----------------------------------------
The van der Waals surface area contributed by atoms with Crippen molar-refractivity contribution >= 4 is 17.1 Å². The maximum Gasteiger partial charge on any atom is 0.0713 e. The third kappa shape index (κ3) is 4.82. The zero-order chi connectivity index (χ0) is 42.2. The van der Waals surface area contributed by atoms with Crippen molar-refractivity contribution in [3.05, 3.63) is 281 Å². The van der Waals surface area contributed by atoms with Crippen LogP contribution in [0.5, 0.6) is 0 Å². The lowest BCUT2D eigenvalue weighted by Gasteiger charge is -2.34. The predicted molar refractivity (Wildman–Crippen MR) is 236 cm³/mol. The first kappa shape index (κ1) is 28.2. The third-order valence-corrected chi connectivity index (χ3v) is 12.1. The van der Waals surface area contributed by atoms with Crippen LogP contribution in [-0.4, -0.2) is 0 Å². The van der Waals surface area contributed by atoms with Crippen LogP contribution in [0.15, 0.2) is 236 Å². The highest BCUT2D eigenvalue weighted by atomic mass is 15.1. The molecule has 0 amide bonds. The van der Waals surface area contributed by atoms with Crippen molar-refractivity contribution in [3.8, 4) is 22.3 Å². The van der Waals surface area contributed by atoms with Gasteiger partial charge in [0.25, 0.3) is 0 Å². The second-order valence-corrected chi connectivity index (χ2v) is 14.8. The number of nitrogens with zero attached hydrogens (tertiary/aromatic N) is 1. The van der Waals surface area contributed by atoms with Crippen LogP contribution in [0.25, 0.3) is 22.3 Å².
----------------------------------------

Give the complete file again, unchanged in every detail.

The van der Waals surface area contributed by atoms with Crippen molar-refractivity contribution >= 4 is 17.1 Å². The maximum Gasteiger partial charge on any atom is 0.0713 e. The third kappa shape index (κ3) is 4.82. The zero-order chi connectivity index (χ0) is 42.2. The van der Waals surface area contributed by atoms with Crippen molar-refractivity contribution in [3.05, 3.63) is 281 Å². The van der Waals surface area contributed by atoms with Crippen LogP contribution in [0.5, 0.6) is 0 Å². The lowest BCUT2D eigenvalue weighted by Gasteiger charge is -2.34. The predicted molar refractivity (Wildman–Crippen MR) is 236 cm³/mol. The first kappa shape index (κ1) is 28.2. The third-order valence-corrected chi connectivity index (χ3v) is 12.1. The van der Waals surface area contributed by atoms with Crippen LogP contribution in [-0.4, -0.2) is 0 Å². The van der Waals surface area contributed by atoms with Crippen LogP contribution in [0.15, 0.2) is 236 Å². The highest BCUT2D eigenvalue weighted by atomic mass is 15.1. The molecule has 0 amide bonds. The van der Waals surface area contributed by atoms with Crippen molar-refractivity contribution in [3.8, 4) is 22.3 Å². The van der Waals surface area contributed by atoms with Gasteiger partial charge in [0.25, 0.3) is 0 Å². The second-order valence-corrected chi connectivity index (χ2v) is 14.8. The number of nitrogens with zero attached hydrogens (tertiary/aromatic N) is 1. The van der Waals surface area contributed by atoms with Crippen LogP contribution in [0.25, 0.3) is 22.3 Å².